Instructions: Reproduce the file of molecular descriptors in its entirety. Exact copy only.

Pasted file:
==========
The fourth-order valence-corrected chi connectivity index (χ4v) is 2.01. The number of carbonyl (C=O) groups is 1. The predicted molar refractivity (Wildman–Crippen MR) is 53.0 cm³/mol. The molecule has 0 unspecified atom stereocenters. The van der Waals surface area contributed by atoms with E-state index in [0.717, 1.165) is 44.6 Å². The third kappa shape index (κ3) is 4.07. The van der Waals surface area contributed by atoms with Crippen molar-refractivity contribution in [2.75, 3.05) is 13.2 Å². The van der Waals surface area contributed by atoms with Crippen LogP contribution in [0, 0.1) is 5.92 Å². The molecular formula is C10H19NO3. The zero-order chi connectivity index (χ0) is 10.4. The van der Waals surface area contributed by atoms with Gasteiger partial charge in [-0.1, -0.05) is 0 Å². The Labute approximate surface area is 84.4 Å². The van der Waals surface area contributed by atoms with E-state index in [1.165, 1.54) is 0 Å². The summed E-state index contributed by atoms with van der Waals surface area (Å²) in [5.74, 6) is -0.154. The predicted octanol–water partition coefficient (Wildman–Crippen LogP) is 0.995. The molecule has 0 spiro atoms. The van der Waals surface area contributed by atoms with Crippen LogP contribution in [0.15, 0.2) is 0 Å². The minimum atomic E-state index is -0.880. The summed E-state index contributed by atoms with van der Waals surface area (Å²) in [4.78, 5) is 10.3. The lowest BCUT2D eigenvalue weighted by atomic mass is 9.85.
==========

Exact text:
The fourth-order valence-corrected chi connectivity index (χ4v) is 2.01. The number of carbonyl (C=O) groups is 1. The predicted molar refractivity (Wildman–Crippen MR) is 53.0 cm³/mol. The molecule has 0 unspecified atom stereocenters. The van der Waals surface area contributed by atoms with E-state index in [0.717, 1.165) is 44.6 Å². The third kappa shape index (κ3) is 4.07. The van der Waals surface area contributed by atoms with Crippen molar-refractivity contribution in [2.75, 3.05) is 13.2 Å². The van der Waals surface area contributed by atoms with Crippen LogP contribution in [0, 0.1) is 5.92 Å². The molecular formula is C10H19NO3. The zero-order chi connectivity index (χ0) is 10.4. The van der Waals surface area contributed by atoms with Gasteiger partial charge in [-0.1, -0.05) is 0 Å². The Labute approximate surface area is 84.4 Å². The van der Waals surface area contributed by atoms with E-state index in [1.165, 1.54) is 0 Å². The summed E-state index contributed by atoms with van der Waals surface area (Å²) in [5.74, 6) is -0.154. The predicted octanol–water partition coefficient (Wildman–Crippen LogP) is 0.995. The molecule has 0 spiro atoms. The van der Waals surface area contributed by atoms with Crippen LogP contribution in [0.15, 0.2) is 0 Å². The minimum atomic E-state index is -0.880. The summed E-state index contributed by atoms with van der Waals surface area (Å²) in [4.78, 5) is 10.3. The lowest BCUT2D eigenvalue weighted by atomic mass is 9.85.